Science Proves Coromandel Scallop Beds Are In Decline
A new report shows some scallop beds off the Coromandel coast are unlikely to recover from their current depleted state, and locals are concerned that ongoing dredging will threaten the future of the delicacy.
The report summarises a dive survey commissioned by the New Zealand Sport Fishing Council in 2020. In some areas of Opito Bay divers had to swim on average 26m2 to find a single legal size scallop.
Opito Bay was one of the last popular, surviving scallop beds around the eastern side of the Coromandel.
Warren Maher, a Coromandel Scallop Restoration team member and President of Tairua-Pauanui Sports Fishing Club is shocked by the survey’s results. “In the past few years it’s getting harder to find scallops anywhere around the coastline. It’s a real concern to see all the damage caused by dredging and that there are so few small scallops, which means our scallop beds are unlikely to recover any time soon.”
Divers involved in the survey say there are visible dredge tow lines that have damaged the seafloor. The dive survey was developed to establish how many scallops remained in Opito Bay. This action was prompted as MPI had not completed a scallop abundance survey since 2010. However, MPI recently contracted NIWA to carry out a thorough scallop survey of Coromandel and Northland recreational scallop areas.
Opito Bay locals have tried to engage with Fisheries New Zealand over their concerns about scallops for several years, without success. In the past year locals have worked with Ngāti Hei and several community groups to develop a restoration plan, starting with a survey of current scallop numbers and sizes.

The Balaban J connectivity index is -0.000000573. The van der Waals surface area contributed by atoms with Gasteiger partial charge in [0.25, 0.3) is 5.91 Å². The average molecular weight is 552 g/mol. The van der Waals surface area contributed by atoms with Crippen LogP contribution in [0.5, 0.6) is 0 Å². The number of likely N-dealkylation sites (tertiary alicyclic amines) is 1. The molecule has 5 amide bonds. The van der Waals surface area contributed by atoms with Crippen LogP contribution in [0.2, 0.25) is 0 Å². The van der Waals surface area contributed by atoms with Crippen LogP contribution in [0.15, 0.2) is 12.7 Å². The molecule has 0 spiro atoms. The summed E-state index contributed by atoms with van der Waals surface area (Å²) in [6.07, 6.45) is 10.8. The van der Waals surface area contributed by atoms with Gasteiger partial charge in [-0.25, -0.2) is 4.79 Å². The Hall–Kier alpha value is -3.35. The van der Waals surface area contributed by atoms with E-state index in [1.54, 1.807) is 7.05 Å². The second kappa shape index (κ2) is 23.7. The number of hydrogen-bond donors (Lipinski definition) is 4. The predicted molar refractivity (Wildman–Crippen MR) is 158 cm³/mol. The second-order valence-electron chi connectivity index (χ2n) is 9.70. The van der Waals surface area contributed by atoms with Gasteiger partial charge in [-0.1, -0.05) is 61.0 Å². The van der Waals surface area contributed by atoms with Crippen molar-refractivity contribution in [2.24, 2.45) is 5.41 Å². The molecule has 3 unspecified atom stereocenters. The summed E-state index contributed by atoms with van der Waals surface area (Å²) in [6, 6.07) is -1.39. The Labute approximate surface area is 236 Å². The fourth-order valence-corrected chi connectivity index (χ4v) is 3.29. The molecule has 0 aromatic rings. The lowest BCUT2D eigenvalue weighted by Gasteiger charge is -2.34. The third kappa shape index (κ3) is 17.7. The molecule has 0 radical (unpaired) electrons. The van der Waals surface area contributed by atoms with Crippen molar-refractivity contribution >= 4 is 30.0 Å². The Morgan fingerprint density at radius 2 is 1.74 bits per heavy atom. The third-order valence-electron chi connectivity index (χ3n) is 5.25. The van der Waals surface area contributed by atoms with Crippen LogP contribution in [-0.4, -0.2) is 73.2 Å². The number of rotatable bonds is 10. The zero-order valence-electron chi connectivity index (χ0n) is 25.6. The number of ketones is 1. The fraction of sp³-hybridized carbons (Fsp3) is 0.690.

“After years of worry it is good to be able to work with the community and develop a shared strategy to restore our scallop beds. In doing the research it was important the survey was dive only. No dredging”, says Joe Davis, Ngāti Hei Rangatira.
The dive survey was led by the Coromandel Scallop Restoration Team and Dive Zone Whitianga. Qualified divers conducted the data collection and marine scientists completed the report.
Chris Severne of Opito Bay Ratepayers Association says, “The passion and commitment to restore scallop abundance in Opito Bay is invigorating, and we are pleased to see other coastal communities having conversations around sustaining their seafood for future generations”.
LegaSea is concerned that unconstrained commercial fishing combined with the ongoing use of the heavy Victorian Box Dredge has altered the state of the seafloor. As a part of their Rescue Fish policy they call for a nationwide ban on dredging and bottom trawling from inshore waters.
“Allowing scallop dredging in this day and age is ridiculous when there is so much scientific evidence of its harrowing environmental cost, yet under our Quota Management System it remains legal. There are a growing number of frustrated communities engaging us, wanting to get rid of dredging and trawling in their coastal waters,” says LegaSea Spokesperson, Sam Woolford.
Last year the Opito Bay Ratepayers Association, Ngāti Hei, LegaSea, New Zealand Sport Fishing Council, New Zealand Underwater Association and other Coromandel communities began collaborating to find solutions. They formed the Coromandel Scallop Restoration Team with an aim to restore and sustain scallop populations.